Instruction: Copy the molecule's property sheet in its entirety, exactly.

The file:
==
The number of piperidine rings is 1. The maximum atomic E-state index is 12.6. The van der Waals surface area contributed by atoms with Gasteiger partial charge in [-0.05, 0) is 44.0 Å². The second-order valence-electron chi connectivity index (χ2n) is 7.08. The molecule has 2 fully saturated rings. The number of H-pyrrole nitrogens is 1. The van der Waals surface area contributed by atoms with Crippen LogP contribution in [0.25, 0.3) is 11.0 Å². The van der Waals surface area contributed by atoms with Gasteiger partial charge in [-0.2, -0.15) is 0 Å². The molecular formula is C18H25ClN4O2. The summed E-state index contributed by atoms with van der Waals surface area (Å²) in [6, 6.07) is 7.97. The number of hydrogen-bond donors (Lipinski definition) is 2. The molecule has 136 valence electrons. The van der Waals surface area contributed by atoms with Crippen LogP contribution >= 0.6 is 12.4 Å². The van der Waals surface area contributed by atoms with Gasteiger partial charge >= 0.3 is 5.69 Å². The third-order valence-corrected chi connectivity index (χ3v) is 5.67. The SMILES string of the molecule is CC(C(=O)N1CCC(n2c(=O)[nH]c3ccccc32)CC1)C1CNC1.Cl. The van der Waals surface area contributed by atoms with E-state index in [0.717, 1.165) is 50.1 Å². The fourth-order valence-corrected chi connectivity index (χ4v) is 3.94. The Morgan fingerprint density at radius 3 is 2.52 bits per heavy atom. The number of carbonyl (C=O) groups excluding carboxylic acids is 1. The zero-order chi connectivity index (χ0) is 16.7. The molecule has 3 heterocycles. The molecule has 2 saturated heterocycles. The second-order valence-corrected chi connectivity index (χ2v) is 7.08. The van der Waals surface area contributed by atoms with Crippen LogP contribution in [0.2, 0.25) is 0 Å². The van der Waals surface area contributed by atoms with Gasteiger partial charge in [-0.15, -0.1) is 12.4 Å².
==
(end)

The number of piperidine rings is 1. The maximum atomic E-state index is 12.6. The van der Waals surface area contributed by atoms with Gasteiger partial charge in [-0.05, 0) is 44.0 Å². The second-order valence-electron chi connectivity index (χ2n) is 7.08. The molecule has 2 fully saturated rings. The number of H-pyrrole nitrogens is 1. The van der Waals surface area contributed by atoms with Crippen LogP contribution in [0.25, 0.3) is 11.0 Å². The van der Waals surface area contributed by atoms with Gasteiger partial charge in [-0.2, -0.15) is 0 Å². The molecular formula is C18H25ClN4O2. The summed E-state index contributed by atoms with van der Waals surface area (Å²) in [6, 6.07) is 7.97. The number of hydrogen-bond donors (Lipinski definition) is 2. The molecule has 136 valence electrons. The van der Waals surface area contributed by atoms with Crippen LogP contribution >= 0.6 is 12.4 Å². The van der Waals surface area contributed by atoms with Gasteiger partial charge >= 0.3 is 5.69 Å². The third-order valence-corrected chi connectivity index (χ3v) is 5.67. The SMILES string of the molecule is CC(C(=O)N1CCC(n2c(=O)[nH]c3ccccc32)CC1)C1CNC1.Cl. The van der Waals surface area contributed by atoms with E-state index in [0.717, 1.165) is 50.1 Å². The fourth-order valence-corrected chi connectivity index (χ4v) is 3.94. The Morgan fingerprint density at radius 3 is 2.52 bits per heavy atom. The number of carbonyl (C=O) groups excluding carboxylic acids is 1. The zero-order chi connectivity index (χ0) is 16.7. The molecule has 3 heterocycles. The molecule has 2 saturated heterocycles. The second-order valence-corrected chi connectivity index (χ2v) is 7.08. The van der Waals surface area contributed by atoms with Crippen LogP contribution in [0.2, 0.25) is 0 Å². The van der Waals surface area contributed by atoms with Gasteiger partial charge in [-0.15, -0.1) is 12.4 Å².